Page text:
The National River linking Project including 30 identified links, numbers of dams, diversion weirs, canals with far-reaching adverse impact on natural river flow, monsoon cycles and biodiversity, posing serious socio-economic challenges and disastrous ecological damage has started taking its shape. Linking of the rivers Ken and Betwa, two tributaries of river Yamuna has received approval which will lead to the submergence of a major portion of the core area of the Panna Tiger Reserve in Madhya Pradesh. The Par Tapi Narmada river linking project in Gujarat is also going to cause havoc for the tribal communities in Valsad, Dand and Tapi districts. This is an attempt to seize people’s access to river water and hijack it for corporate interests. Voracious approval to skewed ‘developmental’ projects of roads and buildings in the name of tourism, construction of dams, hydro power projects have increased disastrous landslides in the fragile Himalayan landscape especially in Uttarakhand and Himachal Pradesh. The underground excavation for Tapovan Vishnugad hydropower project led to draining out of ground water and land subsidence is one of the major causes of Joshimath disaster. Despite of several threats from big dams, Narendra Modi proudly inaugurated the Sardar Sarovar Dam on Narmada River in 2017 ignoring decades of protest by adivasis, farmers and environmentalists.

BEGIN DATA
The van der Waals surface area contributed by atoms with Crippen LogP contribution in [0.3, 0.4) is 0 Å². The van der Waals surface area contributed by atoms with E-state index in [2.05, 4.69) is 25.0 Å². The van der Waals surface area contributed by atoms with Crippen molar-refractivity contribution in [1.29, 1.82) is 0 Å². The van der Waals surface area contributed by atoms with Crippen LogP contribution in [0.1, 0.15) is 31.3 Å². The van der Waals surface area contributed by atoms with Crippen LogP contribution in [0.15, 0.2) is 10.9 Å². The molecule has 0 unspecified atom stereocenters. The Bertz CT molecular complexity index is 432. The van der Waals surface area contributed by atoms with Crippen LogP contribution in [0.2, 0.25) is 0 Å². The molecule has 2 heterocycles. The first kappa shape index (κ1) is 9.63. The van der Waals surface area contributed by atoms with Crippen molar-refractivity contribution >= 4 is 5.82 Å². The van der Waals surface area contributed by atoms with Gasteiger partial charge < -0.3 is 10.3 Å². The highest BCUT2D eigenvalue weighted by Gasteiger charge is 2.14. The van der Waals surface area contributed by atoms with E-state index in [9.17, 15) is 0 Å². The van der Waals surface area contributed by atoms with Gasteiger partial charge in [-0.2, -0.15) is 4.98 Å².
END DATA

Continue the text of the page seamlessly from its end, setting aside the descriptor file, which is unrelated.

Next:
According to the IQAir 2021 report, India is home to 12 out of the 15 most polluted cities in Central and South Asia. The 2019 NITI Aayog report suggests, India is suffering from the worst water crisis and almost 600 million of its population is water-deprived. 21 cities including Bangalore, Delhi, Hyderabad and Chennai significantly exhausted their groundwater resources. Despite spending crores of public money for projects like Namami Gange and Swachh Bharat Abhiyan, rivers are struggling with sewage and effluent contamination and several flow obstacles. Much hyped Jal Jeevan Mission could not ensure safe water supply and reports of Cholera outbreaks have surfaced again. Funds were drastically reduced for the Integrated Watershed Management Programme, crucial in fighting drought in the country by holistically conserving water, soil and forests.